Tuesday, December 27, 2016

Become a photography pro by mastering your camera’s manual mode

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Smartphone cameras are shipping with better and better cameras each year, and there are a plethora of apps available to help you capture the best looking snaps too: from filters right through to camera apps with built-in manual controls. Even if your phone doesn’t ship with a built-in manual mode, there are plenty of apps on the market that can even bring better looking pictures to older handsets.

For the uninitiated, the sheer number of settings can be overwhelming at first, so this guide will help explain the most common settings and how you should use them.


We’ll start with one of, if not the most, important settings that you’ll find in any advanced camera app – ISO. Essentially this adjusts the image sensor’s sensitivity to light, making it an extremely powerful tool. The lower the number, the less sensitive the sensor is to light. Likewise, increasing the ISO, and therefore the sensitivity, can help capture brighter pictures in dark environments, but this comes at the expense of extra noise.

Keeping the sensor sensitivity low is the key to capturing clean looking images, but this is isn’t always practical or possible.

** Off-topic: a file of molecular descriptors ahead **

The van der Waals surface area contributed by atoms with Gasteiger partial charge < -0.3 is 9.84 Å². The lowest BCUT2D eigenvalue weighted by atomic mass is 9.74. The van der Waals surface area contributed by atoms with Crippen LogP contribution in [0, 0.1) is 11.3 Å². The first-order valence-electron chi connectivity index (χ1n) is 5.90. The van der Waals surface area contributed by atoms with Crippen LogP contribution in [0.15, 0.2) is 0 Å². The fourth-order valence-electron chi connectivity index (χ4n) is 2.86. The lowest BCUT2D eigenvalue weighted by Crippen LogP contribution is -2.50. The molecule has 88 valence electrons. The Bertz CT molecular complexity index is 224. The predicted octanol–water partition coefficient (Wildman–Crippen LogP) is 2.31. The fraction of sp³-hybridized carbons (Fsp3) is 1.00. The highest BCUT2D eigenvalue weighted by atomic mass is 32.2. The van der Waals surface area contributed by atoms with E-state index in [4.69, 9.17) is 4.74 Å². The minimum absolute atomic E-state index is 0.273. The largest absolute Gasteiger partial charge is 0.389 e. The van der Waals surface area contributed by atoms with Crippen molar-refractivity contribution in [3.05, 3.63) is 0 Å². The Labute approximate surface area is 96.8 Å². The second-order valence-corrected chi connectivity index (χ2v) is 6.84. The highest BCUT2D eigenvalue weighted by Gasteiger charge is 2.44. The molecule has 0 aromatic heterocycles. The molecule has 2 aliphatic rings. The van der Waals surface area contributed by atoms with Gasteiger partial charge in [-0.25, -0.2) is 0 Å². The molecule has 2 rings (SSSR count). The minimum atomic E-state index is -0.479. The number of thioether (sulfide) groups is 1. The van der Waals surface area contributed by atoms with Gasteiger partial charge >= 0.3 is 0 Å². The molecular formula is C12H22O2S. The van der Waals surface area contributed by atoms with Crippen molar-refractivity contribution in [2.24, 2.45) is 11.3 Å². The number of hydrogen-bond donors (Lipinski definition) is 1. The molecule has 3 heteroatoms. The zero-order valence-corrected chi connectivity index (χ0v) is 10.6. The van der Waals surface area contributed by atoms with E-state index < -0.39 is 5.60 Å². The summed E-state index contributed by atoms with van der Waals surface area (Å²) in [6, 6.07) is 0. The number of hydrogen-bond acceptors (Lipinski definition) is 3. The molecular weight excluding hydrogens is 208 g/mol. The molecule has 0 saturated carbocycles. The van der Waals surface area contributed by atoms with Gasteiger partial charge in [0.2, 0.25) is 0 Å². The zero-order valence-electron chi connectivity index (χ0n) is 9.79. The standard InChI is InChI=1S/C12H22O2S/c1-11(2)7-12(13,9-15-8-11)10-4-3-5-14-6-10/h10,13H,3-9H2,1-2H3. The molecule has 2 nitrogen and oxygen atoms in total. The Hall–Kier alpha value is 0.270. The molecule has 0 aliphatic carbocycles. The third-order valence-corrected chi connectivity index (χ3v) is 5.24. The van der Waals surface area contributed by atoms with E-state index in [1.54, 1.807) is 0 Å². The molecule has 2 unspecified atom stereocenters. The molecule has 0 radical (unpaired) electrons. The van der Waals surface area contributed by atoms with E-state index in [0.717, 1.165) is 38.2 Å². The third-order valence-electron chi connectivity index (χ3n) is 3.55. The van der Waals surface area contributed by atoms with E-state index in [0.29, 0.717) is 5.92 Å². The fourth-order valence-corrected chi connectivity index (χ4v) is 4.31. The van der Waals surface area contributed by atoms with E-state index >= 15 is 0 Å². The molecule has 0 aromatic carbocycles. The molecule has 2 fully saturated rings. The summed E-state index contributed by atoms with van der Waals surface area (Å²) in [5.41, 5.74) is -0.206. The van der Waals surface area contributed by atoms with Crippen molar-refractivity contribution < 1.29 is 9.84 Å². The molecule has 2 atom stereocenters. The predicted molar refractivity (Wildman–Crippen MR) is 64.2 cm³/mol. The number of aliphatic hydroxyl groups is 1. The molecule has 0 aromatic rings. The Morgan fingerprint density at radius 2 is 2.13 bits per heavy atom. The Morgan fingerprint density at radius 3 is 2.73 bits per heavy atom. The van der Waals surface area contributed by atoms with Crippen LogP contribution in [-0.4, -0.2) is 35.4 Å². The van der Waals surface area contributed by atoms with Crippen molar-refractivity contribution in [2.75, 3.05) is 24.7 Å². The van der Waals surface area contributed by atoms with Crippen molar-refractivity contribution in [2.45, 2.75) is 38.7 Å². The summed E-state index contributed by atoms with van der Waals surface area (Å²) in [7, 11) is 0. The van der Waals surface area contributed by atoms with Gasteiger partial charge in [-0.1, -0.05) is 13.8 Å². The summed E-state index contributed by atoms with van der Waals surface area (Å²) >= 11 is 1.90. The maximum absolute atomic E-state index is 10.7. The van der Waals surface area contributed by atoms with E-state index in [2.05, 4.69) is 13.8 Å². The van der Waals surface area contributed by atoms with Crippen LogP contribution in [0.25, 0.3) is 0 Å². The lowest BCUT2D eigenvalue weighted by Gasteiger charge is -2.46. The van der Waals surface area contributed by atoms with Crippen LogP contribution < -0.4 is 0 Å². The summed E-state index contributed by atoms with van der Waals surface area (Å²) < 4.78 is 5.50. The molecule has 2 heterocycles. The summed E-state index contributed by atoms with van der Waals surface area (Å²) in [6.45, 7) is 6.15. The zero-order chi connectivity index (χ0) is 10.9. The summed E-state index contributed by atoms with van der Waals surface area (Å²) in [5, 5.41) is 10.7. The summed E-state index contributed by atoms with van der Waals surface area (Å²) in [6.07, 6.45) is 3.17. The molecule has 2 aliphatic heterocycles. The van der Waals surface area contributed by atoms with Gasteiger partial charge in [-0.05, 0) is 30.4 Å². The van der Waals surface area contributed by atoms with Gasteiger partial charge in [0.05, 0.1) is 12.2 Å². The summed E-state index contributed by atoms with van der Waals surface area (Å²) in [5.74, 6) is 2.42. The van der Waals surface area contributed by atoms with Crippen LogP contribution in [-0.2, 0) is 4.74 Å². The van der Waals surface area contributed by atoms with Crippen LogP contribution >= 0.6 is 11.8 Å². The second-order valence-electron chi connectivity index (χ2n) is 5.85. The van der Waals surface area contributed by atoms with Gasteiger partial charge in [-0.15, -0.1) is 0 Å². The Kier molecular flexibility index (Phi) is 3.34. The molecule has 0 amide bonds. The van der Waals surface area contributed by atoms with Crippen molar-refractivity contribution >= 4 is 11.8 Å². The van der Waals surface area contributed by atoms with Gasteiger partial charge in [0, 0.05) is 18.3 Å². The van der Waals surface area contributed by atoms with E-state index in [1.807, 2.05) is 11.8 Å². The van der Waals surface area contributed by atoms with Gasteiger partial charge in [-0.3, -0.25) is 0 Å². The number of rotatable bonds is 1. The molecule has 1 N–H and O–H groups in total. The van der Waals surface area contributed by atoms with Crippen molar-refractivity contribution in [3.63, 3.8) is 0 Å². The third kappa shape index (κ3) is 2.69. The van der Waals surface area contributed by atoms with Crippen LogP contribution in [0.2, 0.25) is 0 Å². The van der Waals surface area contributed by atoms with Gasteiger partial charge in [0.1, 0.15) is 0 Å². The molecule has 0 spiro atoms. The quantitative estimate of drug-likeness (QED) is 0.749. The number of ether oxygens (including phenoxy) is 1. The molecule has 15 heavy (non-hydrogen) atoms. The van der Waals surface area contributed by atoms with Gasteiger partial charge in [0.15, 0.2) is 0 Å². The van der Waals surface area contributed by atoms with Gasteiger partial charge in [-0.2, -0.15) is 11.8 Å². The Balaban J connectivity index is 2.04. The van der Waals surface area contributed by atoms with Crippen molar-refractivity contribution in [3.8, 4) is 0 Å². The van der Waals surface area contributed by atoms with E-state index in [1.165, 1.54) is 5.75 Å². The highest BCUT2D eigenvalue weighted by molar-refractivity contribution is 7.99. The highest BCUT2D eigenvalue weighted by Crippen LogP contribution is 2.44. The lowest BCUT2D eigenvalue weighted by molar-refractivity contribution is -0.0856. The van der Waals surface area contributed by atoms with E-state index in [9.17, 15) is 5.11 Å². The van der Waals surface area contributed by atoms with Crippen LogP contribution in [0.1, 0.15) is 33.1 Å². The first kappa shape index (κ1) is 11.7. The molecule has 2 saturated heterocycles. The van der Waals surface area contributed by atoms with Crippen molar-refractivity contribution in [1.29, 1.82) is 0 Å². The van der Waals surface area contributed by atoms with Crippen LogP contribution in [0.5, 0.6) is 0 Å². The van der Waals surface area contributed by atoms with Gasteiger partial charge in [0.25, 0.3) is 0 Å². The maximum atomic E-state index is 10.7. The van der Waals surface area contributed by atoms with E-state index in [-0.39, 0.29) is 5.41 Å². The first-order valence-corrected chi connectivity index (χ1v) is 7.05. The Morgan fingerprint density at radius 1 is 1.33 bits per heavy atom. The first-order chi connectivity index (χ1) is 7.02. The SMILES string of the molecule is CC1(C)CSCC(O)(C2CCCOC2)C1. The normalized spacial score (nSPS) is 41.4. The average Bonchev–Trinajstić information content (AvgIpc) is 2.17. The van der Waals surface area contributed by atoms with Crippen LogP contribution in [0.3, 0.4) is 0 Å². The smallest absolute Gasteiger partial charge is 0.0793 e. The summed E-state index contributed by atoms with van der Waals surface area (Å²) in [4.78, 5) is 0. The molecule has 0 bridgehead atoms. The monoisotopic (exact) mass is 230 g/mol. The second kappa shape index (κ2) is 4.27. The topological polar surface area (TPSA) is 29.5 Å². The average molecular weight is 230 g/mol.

It’s also important to know that your camera’s ISO is also tied to how quickly it takes to capture light or an image. Additional light takes more time to capture, so a low ISO also means a longer time needed between opening and closing the shutter to capture the required amount of light. However, leaving the shutter open for longer periods of time increases the risk of blur. If you’re trying to capture a fast moving scene, a higher ISO can help to avoid motion blur at the expense of some quality. While shooting stationary images, using the lowest possible ISO will produce higher quality looking pictures. Only begin increasing the ISO if you can’t capture enough light or are taking an action shot, and even then use it sparingly to keep the noise low.

The example below shows a rather extreme case of the same picture taken with an ISO of 100 and the other at 12800 in good lighting conditions. Notice the large amount of noise, loss of detail, and off color tone in the latter compared with the former. Keeping the sensor sensitivity as low as possible is the key to capturing clean looking images, but this is very tough to achieve with limited smartphone sensors.

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